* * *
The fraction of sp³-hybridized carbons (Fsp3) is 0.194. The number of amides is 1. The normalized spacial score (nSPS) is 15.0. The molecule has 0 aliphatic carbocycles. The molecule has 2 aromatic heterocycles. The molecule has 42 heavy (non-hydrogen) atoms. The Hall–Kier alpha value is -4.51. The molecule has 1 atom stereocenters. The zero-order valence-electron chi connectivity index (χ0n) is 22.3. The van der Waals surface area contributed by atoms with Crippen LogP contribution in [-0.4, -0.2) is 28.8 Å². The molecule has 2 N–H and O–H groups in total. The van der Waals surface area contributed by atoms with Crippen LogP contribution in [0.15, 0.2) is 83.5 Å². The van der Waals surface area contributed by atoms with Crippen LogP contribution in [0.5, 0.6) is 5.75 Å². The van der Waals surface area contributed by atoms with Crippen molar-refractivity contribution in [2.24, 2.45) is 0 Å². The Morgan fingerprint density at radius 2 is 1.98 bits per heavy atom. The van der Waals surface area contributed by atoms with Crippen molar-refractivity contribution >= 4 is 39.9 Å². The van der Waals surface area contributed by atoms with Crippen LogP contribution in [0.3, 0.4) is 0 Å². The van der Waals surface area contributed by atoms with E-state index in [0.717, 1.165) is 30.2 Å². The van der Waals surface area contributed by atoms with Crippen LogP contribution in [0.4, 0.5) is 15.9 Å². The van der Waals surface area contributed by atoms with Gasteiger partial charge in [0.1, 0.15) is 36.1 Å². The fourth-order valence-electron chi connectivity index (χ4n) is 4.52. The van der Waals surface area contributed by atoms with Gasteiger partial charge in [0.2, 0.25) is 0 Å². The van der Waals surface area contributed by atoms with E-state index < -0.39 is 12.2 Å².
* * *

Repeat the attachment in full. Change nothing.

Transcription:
The fraction of sp³-hybridized carbons (Fsp3) is 0.194. The number of amides is 1. The normalized spacial score (nSPS) is 15.0. The molecule has 0 aliphatic carbocycles. The molecule has 2 aromatic heterocycles. The molecule has 42 heavy (non-hydrogen) atoms. The Hall–Kier alpha value is -4.51. The molecule has 1 atom stereocenters. The zero-order valence-electron chi connectivity index (χ0n) is 22.3. The van der Waals surface area contributed by atoms with Crippen LogP contribution in [-0.4, -0.2) is 28.8 Å². The molecule has 2 N–H and O–H groups in total. The van der Waals surface area contributed by atoms with Crippen LogP contribution in [0.15, 0.2) is 83.5 Å². The van der Waals surface area contributed by atoms with Crippen LogP contribution in [0.5, 0.6) is 5.75 Å². The van der Waals surface area contributed by atoms with Crippen molar-refractivity contribution in [2.24, 2.45) is 0 Å². The Morgan fingerprint density at radius 2 is 1.98 bits per heavy atom. The van der Waals surface area contributed by atoms with Crippen molar-refractivity contribution >= 4 is 39.9 Å². The van der Waals surface area contributed by atoms with Crippen LogP contribution in [0.3, 0.4) is 0 Å². The van der Waals surface area contributed by atoms with E-state index in [0.717, 1.165) is 30.2 Å². The van der Waals surface area contributed by atoms with Crippen LogP contribution in [0.4, 0.5) is 15.9 Å². The van der Waals surface area contributed by atoms with Gasteiger partial charge in [0.1, 0.15) is 36.1 Å². The fourth-order valence-electron chi connectivity index (χ4n) is 4.52. The van der Waals surface area contributed by atoms with Gasteiger partial charge in [0.2, 0.25) is 0 Å². The van der Waals surface area contributed by atoms with E-state index < -0.39 is 12.2 Å².